The spaghetti brimmed in the big yellow bowl in the middle of the Avocado Green dinner table with the six matching chairs. The table was that same shade of green that matched our stove and refrigerator and many others that lived in fifty percent of American homes circa 1974. (The other fifty percent were Harvest Gold). The big yellow bowl on the table slightly matched the yellow of the kitchen walls. On that day the table was pulled out into the middle of the tiny kitchen so that the entire family could eat together. Spaghetti Sunday! A family ritual whether Dad was there or not.
This Sunday Dad woke up (after working at the steel mill all night) about the time dinner was ready. He groggily sat in his seat as we all served up our plates. Just as Dad was taking his first bite, there came a creaking noise from the ceiling. We all looked up in unison, then at each other. Except for Dad. Dad was starving, and continued inhaling his long string of pasta, without noticing anything other than his food. The rest of us shrugged our shoulders and followed suit, each of us getting started into our own business of eating. In just the next moment, mid bite, we were suddenly, and instantly, enveloped in a cloud of white dust.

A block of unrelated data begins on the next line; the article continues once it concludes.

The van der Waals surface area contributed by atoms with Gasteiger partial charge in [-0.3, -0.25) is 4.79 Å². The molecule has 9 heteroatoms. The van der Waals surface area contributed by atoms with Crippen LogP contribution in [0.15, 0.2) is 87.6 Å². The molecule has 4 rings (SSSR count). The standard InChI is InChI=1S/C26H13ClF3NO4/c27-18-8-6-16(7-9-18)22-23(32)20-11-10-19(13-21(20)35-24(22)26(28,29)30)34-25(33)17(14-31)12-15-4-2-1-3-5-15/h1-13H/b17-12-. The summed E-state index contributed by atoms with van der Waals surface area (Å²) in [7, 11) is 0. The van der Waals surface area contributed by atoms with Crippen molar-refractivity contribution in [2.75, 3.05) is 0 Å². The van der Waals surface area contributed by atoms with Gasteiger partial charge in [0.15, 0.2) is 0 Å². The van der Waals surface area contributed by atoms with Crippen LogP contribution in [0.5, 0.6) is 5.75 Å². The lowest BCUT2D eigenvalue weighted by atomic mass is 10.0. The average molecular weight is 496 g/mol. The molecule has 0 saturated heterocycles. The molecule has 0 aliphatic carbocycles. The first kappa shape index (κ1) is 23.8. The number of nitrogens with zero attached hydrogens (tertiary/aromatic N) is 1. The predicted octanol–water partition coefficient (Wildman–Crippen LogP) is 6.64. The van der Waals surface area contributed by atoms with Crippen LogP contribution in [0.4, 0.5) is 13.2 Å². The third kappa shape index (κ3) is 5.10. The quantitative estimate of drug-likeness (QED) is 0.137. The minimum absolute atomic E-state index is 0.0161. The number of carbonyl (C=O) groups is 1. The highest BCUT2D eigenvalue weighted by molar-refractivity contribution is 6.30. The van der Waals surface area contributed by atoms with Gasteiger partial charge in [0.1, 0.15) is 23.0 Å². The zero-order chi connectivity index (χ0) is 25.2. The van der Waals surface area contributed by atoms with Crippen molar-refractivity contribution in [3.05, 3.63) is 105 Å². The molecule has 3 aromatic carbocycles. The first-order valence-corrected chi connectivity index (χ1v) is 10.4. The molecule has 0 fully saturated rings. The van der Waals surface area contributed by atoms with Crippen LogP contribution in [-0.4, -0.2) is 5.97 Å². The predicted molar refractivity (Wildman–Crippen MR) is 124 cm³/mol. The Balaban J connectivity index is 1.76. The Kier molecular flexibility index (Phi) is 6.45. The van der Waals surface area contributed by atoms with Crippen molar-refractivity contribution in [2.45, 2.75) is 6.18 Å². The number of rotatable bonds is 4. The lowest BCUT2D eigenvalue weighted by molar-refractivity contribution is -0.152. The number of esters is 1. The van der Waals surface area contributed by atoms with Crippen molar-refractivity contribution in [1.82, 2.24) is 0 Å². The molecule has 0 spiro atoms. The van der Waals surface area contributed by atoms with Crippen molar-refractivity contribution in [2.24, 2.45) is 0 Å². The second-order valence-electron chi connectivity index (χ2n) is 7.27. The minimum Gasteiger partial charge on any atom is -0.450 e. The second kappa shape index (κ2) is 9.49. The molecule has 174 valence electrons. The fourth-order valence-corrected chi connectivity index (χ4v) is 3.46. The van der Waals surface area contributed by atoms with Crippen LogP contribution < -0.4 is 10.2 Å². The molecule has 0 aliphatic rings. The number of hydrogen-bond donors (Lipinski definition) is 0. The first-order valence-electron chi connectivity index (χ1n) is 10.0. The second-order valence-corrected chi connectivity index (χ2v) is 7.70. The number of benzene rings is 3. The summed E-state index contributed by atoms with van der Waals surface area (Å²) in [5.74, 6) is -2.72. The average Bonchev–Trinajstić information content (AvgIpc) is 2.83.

Chunks of plaster. Plaster dust was swirling around the kitchen. I looked at my Mom, her fork suspended in mid-air, and my sisters, their eyes peering out from the chunks of plaster and dust in their hair and the fine white dust on their faces. Stunned, we all looked around in sheer amazement. We all looked up at the hole in the ceiling, to the floor of my bedroom. Our house was falling in on us!
A second later Dad let rip a line of obscenities while we all burst out in hilarious four girl laughter.
Dad blamed it on my dancing.